The Gulf Tower is one of those buildings of the style old Pa Pitt calls “Mausoleum-on-a-stick,” where a skyscraper ends in a top modeled after the Mausoleum at Halicarnassus. Trowbridge and Livingston, who designed the Gulf Tower (with Edward Mellon as local architect of record), were the originators of the style, as far as Father Pitt can determine: the Gulf Tower is a Moderne reimagining of their original Mausoleum-on-a-Stick, the Bankers Trust Company Building on Wall Street, New York.
An Art Deco interpretation of the skyscraper style old Pa Pitt calls “Mausoleum-on-a-Stick,” in which the cap of the skyscraper is patterned after the Mausoleum at Halicarnassus. The architects, York & Sawyer, seem to have been taken with the style; they designed another Mausoleum-on-a-Stick building in the same year (1926) for Montreal. You can see a picture of it in one of old Pa Pitt’s earlier articles on Allegheny General Hospital.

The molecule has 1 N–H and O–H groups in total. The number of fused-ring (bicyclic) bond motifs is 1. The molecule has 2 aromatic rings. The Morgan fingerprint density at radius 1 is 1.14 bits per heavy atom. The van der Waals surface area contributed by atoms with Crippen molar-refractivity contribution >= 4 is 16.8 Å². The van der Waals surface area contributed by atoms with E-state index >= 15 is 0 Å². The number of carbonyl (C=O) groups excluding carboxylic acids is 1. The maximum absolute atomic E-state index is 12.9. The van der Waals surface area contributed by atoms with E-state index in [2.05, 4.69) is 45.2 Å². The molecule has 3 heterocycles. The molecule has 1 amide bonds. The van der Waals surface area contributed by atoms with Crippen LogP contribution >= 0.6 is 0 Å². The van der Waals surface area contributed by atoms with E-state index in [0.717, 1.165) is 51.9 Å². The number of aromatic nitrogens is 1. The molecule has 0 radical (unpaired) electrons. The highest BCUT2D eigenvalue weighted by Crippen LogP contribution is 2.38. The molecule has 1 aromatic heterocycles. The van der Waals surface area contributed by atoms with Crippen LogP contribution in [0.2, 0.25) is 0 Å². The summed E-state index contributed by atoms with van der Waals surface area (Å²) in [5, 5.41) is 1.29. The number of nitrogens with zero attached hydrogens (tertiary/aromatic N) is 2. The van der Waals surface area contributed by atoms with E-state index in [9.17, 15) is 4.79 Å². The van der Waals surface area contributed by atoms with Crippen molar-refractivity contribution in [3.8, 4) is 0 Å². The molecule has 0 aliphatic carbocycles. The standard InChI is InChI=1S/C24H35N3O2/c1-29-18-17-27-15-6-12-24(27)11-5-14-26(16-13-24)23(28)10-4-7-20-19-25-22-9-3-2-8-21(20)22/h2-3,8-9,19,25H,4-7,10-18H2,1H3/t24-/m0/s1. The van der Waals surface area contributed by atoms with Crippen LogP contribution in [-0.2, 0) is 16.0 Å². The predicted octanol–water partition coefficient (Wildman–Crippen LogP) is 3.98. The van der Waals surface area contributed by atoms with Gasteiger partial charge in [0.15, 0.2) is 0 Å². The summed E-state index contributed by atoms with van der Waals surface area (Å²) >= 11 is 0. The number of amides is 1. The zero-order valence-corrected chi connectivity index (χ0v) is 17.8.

The original skyscraper hospital was a marvel of practical hospital design. Everything radiates from a central core of elevators, and nothing is more than a few steps from the elevator. Later the hospital was expanded with new buildings in wildly mismatched styles, so that the complex has become the hopeless jungle of dead-end corridors and mismatched floors usual in big-city hospitals.